8.2) The Local (Health) Authority has three obligations with reference to the sample : (i) to keep two parts of the sample received from the Food Inspector; (ii) to inform the person from whom the sample was taken (and his vendor, if any, disclosed under section 14A) that if it is so desired, either or both of them may make an application to the court to get the sample of the article of food (kept by it) analysed by the Central Food Laboratory; (iii) to send the parts of the sample to the court, if so directed by the court under section 13(2A). The obligation of the Local (Health) Authority is only that of safe keeping of the samples and not to get the samples analysed.

Therefore Local (Health) Authority cannot be required to pay the fees for the second analysis of the samples.

8.3) The court cannot obviously be asked to bear the cost of the second analysis or for that matter, any analysis. Its functions are adjudicatory. If the court is required to render some assistance of service free, it should be specifically provided in law. (For example section 363 of Cr.PC provides that when an accused is sentenced to imprisonment, a copy of the judgment shall be given to him free of cost).

8.4) In the absence of any specific provision, the cost of an analysis has to be borne by the person requesting for such analysis. The accused need not apply to have the sample analysed by Central Food Laboratory, as the report of the public analyst is already on the file. The accused has been given an option under section 13(2) to get a second analysis of the sample (that is analysis of second part of the sample by a Central laboratory) only if he so desires. This option will obviously be exercised, only when the accused is not satisfied with the Report of the Public Analyst and wants to assail it. As the second analysis by Central Food Laboratory is at the option of the accused, it necessarily follows that he should bear and pay the fee fixed for such analysis under the Rules, if he wants the second analysis.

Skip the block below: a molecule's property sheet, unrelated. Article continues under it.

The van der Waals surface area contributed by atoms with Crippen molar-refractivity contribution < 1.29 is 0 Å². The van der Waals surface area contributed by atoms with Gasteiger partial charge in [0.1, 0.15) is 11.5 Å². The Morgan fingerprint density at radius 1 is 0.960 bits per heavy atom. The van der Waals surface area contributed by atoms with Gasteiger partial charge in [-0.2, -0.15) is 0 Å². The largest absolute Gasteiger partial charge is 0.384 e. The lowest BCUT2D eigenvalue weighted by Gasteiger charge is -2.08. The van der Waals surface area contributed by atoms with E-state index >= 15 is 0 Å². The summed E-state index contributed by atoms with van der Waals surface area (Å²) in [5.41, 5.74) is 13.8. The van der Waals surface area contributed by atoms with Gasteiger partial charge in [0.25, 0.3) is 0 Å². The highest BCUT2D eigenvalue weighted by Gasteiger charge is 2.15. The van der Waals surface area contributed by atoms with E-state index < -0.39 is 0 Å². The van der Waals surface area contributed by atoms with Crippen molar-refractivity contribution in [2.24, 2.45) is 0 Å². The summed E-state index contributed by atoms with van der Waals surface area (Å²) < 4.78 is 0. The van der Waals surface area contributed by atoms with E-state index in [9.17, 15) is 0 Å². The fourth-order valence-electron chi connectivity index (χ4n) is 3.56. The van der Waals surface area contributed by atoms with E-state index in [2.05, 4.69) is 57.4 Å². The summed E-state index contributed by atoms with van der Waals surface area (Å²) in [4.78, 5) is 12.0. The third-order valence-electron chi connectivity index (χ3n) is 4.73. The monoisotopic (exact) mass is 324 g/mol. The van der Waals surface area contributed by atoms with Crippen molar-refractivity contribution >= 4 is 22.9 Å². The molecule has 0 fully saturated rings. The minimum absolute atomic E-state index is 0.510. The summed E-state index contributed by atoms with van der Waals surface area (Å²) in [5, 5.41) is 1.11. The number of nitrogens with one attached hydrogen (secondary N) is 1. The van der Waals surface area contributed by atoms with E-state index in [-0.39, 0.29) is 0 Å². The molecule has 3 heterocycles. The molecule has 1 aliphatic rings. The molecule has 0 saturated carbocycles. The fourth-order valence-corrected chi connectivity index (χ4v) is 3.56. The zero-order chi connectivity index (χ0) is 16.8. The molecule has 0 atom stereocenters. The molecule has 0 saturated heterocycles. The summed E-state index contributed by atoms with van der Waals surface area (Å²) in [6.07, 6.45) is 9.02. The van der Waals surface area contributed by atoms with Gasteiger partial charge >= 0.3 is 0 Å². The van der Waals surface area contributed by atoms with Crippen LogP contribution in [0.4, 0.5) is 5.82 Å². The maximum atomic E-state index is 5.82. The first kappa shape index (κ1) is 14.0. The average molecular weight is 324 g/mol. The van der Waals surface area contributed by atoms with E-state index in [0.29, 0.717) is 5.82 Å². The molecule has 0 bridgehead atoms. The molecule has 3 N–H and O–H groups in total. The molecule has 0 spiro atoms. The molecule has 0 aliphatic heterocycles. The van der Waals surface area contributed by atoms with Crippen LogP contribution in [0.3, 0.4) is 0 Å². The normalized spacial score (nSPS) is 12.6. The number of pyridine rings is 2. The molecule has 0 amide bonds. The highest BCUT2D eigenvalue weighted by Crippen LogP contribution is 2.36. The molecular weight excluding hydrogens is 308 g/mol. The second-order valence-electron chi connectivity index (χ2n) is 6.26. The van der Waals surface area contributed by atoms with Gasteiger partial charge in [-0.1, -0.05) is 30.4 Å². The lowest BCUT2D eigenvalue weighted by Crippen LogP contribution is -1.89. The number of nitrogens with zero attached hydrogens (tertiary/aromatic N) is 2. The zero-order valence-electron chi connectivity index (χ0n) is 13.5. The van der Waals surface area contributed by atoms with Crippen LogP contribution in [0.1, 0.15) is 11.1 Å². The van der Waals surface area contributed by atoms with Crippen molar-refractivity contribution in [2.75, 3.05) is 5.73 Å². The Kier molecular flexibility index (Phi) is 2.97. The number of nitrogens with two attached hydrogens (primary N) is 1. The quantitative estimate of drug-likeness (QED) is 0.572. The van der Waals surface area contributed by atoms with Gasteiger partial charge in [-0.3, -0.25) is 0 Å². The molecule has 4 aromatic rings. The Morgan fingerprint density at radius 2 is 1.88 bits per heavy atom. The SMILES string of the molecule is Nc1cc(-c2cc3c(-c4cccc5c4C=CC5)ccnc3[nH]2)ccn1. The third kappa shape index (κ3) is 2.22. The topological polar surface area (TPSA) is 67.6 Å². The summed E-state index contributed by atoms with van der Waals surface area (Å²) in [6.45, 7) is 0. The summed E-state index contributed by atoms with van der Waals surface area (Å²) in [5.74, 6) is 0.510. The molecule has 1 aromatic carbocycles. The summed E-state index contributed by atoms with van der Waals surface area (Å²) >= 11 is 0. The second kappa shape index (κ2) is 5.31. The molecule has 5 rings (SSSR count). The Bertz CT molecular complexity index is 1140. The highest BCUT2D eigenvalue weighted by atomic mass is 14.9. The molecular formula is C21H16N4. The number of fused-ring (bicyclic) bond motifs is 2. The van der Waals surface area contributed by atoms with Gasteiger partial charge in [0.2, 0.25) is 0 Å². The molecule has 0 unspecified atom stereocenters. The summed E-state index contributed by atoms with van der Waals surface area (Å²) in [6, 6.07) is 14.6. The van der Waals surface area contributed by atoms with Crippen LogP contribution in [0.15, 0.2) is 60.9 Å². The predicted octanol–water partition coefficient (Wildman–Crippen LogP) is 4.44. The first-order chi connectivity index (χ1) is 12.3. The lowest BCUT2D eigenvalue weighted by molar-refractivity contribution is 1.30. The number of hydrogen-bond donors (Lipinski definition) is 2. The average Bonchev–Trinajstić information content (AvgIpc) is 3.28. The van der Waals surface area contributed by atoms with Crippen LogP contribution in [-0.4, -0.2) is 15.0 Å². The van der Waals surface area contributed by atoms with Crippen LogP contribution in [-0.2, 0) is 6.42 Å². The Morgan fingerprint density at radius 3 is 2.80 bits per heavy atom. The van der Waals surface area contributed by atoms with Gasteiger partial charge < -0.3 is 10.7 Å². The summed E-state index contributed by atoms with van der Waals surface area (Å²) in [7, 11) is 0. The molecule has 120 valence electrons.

9. We may now consider the decision of the Kerala High Court which takes a different view. The Kerala High Court has held that there is no liability on the part of the accused to pay the fee for the second analysis, by comparing the wording of Section 13(2) with the old Section 13(2). Section 13(2) before its amendment, by Act 34 of 1976 read as follows:

"13(2). After the institution of a prosecution under this Act the accused vendor or the complainant may, on payment of the prescribed fee, make an application to the court for sending the part of the sample mentioned in sub-clause (i) or sub-clause (iii) of clause (c) of sub-section (1) of Section 11 to the Director of the Central Food Laboratory for a certificate; and on receipt of the application the court shall first ascertain that the mark and seal or fastening as provided in clause (b) of sub-section (1) of Section 11 are intact and may then despatch the part of the sample under its own seal to the Director of the Central Food Laboratory who shall thereupon send a certificate to the Court in the prescribed form within one month from the date of receipt of the sample, specifying the result of his analysis."